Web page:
We also need agreement among UN agencies and the Security Council on the triggers that will activate a crisis response by the UN Secretary General. For example, we need a process for humanitarian actors to submit white papers that provide insight on denial of access and other components of starvation crimes. The world should not turn a blind eye simply because of insufficient data.
Ensure communities have access to basic needs and humanitarian assistance
Civilians in conflict-affected areas need access to basic services and humanitarian workers need safe ways to ensure their teams and emergency supplies can reach communities in need. In Northeast Nigeria, thousands of people are trapped without life-saving humanitarian assistance. In Yemen, restrictions on land, sea, and air trade routes have led to severe cuts of vital supplies of commodities such as food, fuel, and medicines. In Mali, counter-terrorism measures restrict the use of motorcycles and pick-up trucks and limit civilian access to humanitarian aid.
All people deserve safe, unhindered, and rapid access to the humanitarian assistance that can save their lives. The UN and member states must make ensuring access a priority, engaging with national and regional authorities and applying diplomatic pressure to remove access constraints. The UN should hold accountable those parties who fail to allow access.
Act early where hunger is likely, prioritizing food security and livelihoods
Once humanitarian workers have access to reach communities affected by conflict and hunger, the Security Council should take early and more decisive action to ensure civilians’ needs are met. For example, in Northeast Nigeria, over 800,000 people are in hard to reach areas in desperate need of basic services and humanitarian assistance — verified by the emergency indicators of people who have left these areas.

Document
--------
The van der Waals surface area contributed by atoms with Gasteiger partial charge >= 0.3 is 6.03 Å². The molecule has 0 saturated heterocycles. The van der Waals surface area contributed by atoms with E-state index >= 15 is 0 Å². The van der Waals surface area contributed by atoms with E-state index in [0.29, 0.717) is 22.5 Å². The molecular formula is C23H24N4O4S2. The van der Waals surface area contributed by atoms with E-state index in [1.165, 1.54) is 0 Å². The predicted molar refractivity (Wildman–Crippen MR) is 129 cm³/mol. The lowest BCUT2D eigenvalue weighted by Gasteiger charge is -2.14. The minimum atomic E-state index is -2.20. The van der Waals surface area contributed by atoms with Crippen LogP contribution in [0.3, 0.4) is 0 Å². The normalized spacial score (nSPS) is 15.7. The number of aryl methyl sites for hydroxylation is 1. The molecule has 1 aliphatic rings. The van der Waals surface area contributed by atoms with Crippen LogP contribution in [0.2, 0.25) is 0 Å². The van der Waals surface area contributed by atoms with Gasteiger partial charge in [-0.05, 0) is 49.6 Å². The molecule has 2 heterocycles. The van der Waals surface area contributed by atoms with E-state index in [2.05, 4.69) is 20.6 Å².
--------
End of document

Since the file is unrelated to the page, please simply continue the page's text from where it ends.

The global community has a moral obligation to act in situations where there are credible reasons to believe that millions of people are in desperate need of assistance, but data is unavailable. We shouldn’t wait until famine is officially declared to help people in places where famine is likely.
Adequate funding for humanitarian programs is essential. Research shows that humanitarian needs are becoming less predictable since a country’s anticipated needs during a grant proposal process do not always match their actual needs months later once funding is dispersed. Humanitarian organizations need access to adequate, flexible, and longer-term funding to effectively address complex issues that require sustained engagement and adaptive responses.
Moving Beyond Rhetoric
While most countries have achieved 25-year gains in reducing hunger, such progress has stagnated or deteriorated in the majority of countries experiencing conflict. To reverse this trend, the international community must stand up against the use of hunger as an unacceptable weapon of war and ensure those who are suffering from such tactics receive the humanitarian assistance they need.
Ending conflict-related hunger depends on timely data and information to activate early action systems; humanitarian approaches that promote food security and civilian livelihood; and better humanitarian access to at-risk communities.
Donors should provide rapidly dispersible and flexible funding to support conflict-sensitive, multi-year responses to conflict-induced hunger. They can also invest in conflict-sensitive analysis and response, supporting governments and humanitarian and development actors to do the same.
Until the cycle of conflict-fueled hunger is broken, we need the UN Security Council to turn their resolution into effective action against hunger before even more civilians die.